Some mistakes are worth making.
Reclusive comic book artist Trip Spector spends his life doodling super-square, straitlaced superheroes, hiding from his fans, and crushing on his unattainable boss until he meets the dork of his dreams. Silas Goolsby is a rowdy FX makeup creator with a loveless love life and a secret streak of geek who yearns for unlikely rescues and a truly creative partnership.
Against their better judgment, they fall victim to chemistry, and what starts as infatuation quickly grows tender and terrifying. With Silas’s help, Trip gambles his heart and his art on a rotten plan: sketching out Scratch, a “very graphic novel” that will either make his name or wreck his career. But even a smash can't save their world if Trip retreats into his mild-mannered rut, leaving Silas to grapple with betrayal and emotions he can't escape.
What will it take for this dynamic duo to discover that heroes never play it safe?
October 21, 2013
About the Author
Damon Suede grew up out-n-proud deep in the anus of right-wing America, and escaped as soon as it was legal. Though new to romance fiction, Damon has been writing for print, stage, and screen for two decades. He’s won some awards, but counts his blessings more often: his amazing friends, his demented family, his beautiful husband, his loyal fans, and his silly, stern, seductive Muse who keeps whispering in his ear, year after year. Get in touch with him at DamonSuede.com.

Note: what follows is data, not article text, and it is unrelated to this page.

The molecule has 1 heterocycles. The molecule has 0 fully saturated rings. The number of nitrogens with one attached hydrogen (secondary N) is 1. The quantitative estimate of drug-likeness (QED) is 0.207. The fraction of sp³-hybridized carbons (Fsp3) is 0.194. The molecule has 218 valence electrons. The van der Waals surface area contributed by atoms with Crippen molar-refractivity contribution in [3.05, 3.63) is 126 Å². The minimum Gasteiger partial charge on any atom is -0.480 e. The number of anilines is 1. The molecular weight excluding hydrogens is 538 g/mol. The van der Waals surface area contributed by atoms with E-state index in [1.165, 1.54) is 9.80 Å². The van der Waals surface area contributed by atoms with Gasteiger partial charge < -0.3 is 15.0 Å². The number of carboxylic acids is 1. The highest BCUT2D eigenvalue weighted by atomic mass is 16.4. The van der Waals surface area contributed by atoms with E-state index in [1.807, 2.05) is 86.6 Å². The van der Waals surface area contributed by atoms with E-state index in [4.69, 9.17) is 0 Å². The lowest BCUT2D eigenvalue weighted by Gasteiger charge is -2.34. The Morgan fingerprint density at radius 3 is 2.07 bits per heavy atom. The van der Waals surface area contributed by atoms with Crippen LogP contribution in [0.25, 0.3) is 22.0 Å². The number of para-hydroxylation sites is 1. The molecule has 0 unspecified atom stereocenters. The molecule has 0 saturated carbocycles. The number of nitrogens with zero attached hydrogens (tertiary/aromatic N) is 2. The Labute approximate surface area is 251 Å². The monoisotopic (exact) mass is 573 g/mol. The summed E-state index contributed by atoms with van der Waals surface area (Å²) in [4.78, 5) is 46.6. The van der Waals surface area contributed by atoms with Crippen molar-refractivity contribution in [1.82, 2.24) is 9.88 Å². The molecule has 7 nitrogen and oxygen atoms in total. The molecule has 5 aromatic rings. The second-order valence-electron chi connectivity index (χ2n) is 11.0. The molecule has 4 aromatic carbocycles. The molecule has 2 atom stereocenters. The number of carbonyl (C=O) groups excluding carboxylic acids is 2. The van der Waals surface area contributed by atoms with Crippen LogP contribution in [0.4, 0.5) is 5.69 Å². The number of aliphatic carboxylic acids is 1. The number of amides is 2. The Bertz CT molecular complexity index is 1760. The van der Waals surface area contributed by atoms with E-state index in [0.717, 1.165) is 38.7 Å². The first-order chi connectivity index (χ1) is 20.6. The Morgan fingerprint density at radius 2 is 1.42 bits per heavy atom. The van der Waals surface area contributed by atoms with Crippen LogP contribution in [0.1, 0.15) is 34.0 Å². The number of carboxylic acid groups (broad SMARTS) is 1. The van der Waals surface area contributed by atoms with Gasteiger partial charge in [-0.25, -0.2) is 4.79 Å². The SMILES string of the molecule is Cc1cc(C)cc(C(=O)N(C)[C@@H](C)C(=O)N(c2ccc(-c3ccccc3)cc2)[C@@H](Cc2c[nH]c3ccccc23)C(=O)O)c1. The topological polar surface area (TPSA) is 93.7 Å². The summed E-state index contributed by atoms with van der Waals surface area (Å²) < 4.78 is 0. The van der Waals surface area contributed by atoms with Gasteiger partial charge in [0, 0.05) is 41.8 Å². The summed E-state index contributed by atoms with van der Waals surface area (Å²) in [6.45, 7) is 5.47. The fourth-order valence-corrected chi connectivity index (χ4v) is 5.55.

Bad Idea excerpt:
(this scene from chapter 1 takes place at a zombie run in Central Park. Trip has left his girlfriends to take a piss and/or sneak away)
Trip stepped into the mosh pit outside the tent and struggled upstream through the crowd. His throat burned. He should've taken a nuclear antihistamine before setting foot in the park.
At the porta-pissers, the lines stood fifteen deep. He imagined a sprint through the crisp air with a gallon of coffee sloshing around in him.
Trip veered toward a wide clump of forsythia. A ruptured bladder trumps a public indecency ticket any day. He prayed the muggers had slept in.
“Should be in bed.” Trip grumbled. He couldn’t flee with their only camera. He’d double back and shuck the camera before the gun went off.
He fished his dick over the waistband of his scrubs and did his thing against a scraggly oak that probably wished it had sprouted a hundred miles north. He muffled his sneeze. A twig snap reminded him his privacy was imaginary, even if he was hidden under the crest of bare branches.
He would fake an asthma attack. That’s it. He’d go back, have trouble breathing, hand over the camera, and meet his friends at the finish line.
The underbrush rustled. Hmmm. For all he knew, it was pigeons humping or a rat taking a stroll. Maybe another hyperallergic wuss trying to escape.
He tucked his tool away and managed a casual glance over his shoulder.
The bubble of silence seemed exaggerated. He heard the milling crowd and the faraway rumble of Central Park West. But where he stood, the cotton-ball quiet raised the hairs on the back of his neck. Was someone watching him?